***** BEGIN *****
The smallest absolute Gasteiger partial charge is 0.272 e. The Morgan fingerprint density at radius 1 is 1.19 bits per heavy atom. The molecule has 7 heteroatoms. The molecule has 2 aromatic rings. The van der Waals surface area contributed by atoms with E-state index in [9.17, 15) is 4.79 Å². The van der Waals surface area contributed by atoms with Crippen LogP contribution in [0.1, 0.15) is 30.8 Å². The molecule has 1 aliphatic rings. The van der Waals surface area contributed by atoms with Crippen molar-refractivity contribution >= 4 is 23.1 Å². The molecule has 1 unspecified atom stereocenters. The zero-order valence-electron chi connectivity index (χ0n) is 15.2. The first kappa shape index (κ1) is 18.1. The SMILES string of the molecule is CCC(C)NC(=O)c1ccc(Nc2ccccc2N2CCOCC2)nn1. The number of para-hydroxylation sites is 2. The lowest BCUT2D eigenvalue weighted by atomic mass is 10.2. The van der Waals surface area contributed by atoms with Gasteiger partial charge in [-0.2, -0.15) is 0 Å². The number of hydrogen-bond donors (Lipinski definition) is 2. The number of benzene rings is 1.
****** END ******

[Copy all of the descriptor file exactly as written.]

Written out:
The smallest absolute Gasteiger partial charge is 0.272 e. The Morgan fingerprint density at radius 1 is 1.19 bits per heavy atom. The molecule has 7 heteroatoms. The molecule has 2 aromatic rings. The van der Waals surface area contributed by atoms with E-state index in [9.17, 15) is 4.79 Å². The van der Waals surface area contributed by atoms with Crippen LogP contribution in [0.1, 0.15) is 30.8 Å². The molecule has 1 aliphatic rings. The van der Waals surface area contributed by atoms with Crippen molar-refractivity contribution >= 4 is 23.1 Å². The molecule has 1 unspecified atom stereocenters. The zero-order valence-electron chi connectivity index (χ0n) is 15.2. The first kappa shape index (κ1) is 18.1. The SMILES string of the molecule is CCC(C)NC(=O)c1ccc(Nc2ccccc2N2CCOCC2)nn1. The number of para-hydroxylation sites is 2. The lowest BCUT2D eigenvalue weighted by atomic mass is 10.2. The van der Waals surface area contributed by atoms with Gasteiger partial charge in [-0.2, -0.15) is 0 Å². The number of hydrogen-bond donors (Lipinski definition) is 2. The number of benzene rings is 1.